There are 8 thoughts on “The Cowdery Conundrum: Oliver’s Aborted Attempt to Describe Joseph Smith’s First Vision in 1834 and 1835”.

  1. Its totally possible that Joseph didn’t want Gods work to be about Joseph, but rather about God and God’s gospel. In this day of self aggrandizement it just might be hard to imagine a man with a purer motive.

  2. Pingback: No-wise #453: How Are Oliver Cowdery’s Messenger and Advocate Letters to Be Understood and Used? – "Moroni's America" – The North American Setting for the Book of Mormon

  3. The article is a good overview, but fails to address at least a few key points which make it appear biased:

    1) Faun Brodie’s book publicly addressed the seer stone. Several of the statements by Joseph Fielding Smith and others were likely in response to these accusations. We know that the church responded to other accusations (in a non-factual manner) with respect to Joseph Smith’s wives in the Improvement Era.
    2) You talk about the “Story of the Latter-day Saints” in your article and that it correctly mentions the seer stone, but you do not talk about the fact that several apostles (including Ezra T. Benson) were deeply troubled by the book and fought to get Arrington kicked out of the History department after it was published. Providing a little more context would make it more clear that the cover-up of an accurate history of the seer stones was dictated from the apostles/prophets.

    • Scott, there is a difference between saying that there was a cover-up and describing events. It is quite possible, and I believe very likely for quite a few, that there was a held belief behind what is now called a cover-up. There is a difference between what one believes at one point, and what later comes to light. In order to be a cover-up, there would have had to be a knowledge of, and belief in, the use of the seerstone that was denied. Until we know that, we don’t have the evidence to use the word cover-up. Some less emotionally charged word would better suit the historical situation.

      This process is not unique to the church. You will find that same kind of process–regularizing the story–in most organizational histories. You will find it in US history. It is quite likely that we can see some of the same regularizing happening in the New Testament. The history isn’t the question, it is the use of the emotionally charged term without proper context that I see as the issue.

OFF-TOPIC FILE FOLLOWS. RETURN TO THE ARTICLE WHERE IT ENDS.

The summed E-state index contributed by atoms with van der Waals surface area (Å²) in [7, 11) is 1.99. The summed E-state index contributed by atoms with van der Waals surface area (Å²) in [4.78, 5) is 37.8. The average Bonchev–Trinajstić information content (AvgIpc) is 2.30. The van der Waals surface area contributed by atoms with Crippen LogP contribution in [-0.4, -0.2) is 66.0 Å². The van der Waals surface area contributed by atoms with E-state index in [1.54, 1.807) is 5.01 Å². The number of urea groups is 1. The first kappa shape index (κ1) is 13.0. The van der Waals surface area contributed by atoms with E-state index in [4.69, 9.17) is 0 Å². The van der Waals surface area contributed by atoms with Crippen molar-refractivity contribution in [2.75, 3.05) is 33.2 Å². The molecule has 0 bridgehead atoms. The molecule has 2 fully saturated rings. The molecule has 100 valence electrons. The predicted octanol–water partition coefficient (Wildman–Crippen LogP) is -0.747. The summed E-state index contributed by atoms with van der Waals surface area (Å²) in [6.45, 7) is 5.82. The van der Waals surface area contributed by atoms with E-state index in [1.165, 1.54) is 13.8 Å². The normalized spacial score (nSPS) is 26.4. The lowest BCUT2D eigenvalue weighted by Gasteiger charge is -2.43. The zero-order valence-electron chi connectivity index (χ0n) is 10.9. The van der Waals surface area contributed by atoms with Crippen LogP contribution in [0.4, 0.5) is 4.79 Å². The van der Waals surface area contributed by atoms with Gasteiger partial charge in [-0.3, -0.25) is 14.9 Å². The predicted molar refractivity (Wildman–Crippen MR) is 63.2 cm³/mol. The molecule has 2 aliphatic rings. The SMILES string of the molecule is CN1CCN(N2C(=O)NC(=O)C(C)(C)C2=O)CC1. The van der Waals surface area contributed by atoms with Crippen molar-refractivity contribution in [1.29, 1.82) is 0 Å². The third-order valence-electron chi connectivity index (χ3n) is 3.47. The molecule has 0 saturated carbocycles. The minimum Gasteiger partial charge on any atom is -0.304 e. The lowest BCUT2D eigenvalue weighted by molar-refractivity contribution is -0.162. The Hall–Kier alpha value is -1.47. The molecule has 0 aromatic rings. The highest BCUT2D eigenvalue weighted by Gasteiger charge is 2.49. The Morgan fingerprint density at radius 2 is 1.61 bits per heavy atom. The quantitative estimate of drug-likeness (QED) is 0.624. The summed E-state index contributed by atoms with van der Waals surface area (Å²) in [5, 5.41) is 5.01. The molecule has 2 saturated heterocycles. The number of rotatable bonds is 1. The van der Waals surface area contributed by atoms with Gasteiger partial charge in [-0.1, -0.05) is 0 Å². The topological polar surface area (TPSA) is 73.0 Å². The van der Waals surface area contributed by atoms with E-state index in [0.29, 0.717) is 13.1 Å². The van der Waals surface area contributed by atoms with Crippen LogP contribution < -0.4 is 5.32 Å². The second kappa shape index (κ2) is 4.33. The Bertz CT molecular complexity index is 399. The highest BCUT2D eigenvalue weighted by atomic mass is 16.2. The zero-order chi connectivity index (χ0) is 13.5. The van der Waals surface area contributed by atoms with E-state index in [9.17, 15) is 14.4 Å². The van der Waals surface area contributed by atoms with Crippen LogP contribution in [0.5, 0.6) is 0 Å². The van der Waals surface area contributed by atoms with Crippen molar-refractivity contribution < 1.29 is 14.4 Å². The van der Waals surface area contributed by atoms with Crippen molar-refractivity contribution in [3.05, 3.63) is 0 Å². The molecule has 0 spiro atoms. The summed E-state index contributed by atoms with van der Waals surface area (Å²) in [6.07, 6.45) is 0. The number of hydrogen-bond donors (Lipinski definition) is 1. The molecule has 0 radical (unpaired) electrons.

4. How do you explain the drastic differences between the 1832 and 1838 accounts? Further, how do you explain the various anachronisms in the 1838 account such as part of J.S.’s family joining the Presbyterians in 1820 when it clearly occurred after Alvin passed in 1823?

    Isn’t a better interpretation that the various accounts track J.S.’s evolving view of God?

  5. Thank you for this interesting article. I agree that Joseph wanted to control what was published about the First Vision. In some ways, it is remarkable that he published in 1839 the account we have in Joseph Smith History. On the other hand, there is evidence he had told people about it, including non-members.

    It begs the question about whether the draft of the December 1834 version didn’t originally have the First Vision in it and Joseph had it removed. Oliver may think differently than me, but I would have dedicated the first installment to the First Vision and the second to the visit by Moroni. It is possible that what he originally wrote, was shared with Joseph, who wanted specific mention to the First Vision removed. But, this led little time for Oliver to regroup and instead removed the vision itself and published what was left.

    Speculation? yes. But, it is a plausible explanation of why the December installment covered the First Vision up until just short of the vision. It might also explain why Oliver, who had time to think about how to do the second installment might have decided to provide several allusions to the First Vision instead of directly mentioning. All this is plausible under the assumption Oliver had and used the 1832 version, which you demonstrated quite well he must have.

  6. This sounds reasonable and probable. Joseph’s first telling of the visitation of the Lord brought serious condemnation upon himself and family. This alone would have made him cautious of publishing the details to the world. Also, the Book of Mormon had just been published so the events that produced it had to be published and emphasized. Focusing on the First Vision at that time may have distracted from the Book of Mormon.

  7. I, too, am persuaded Joseph didn’t wish it spoken publicly. The PoGP version lacks the intimate details given in the earlier versions (there were undoubtedly many more things said, done, heard, and seen than were ever reported) and mentions virtually only those things essentially implied by the existence of the restored Church.

    JST, Matthew 7:10
    10 And the mysteries of the kingdom ye shall keep within yourselves; for it is not meet to give that which is holy unto the dogs; neither cast ye your pearls unto swine, lest they trample them under their feet.

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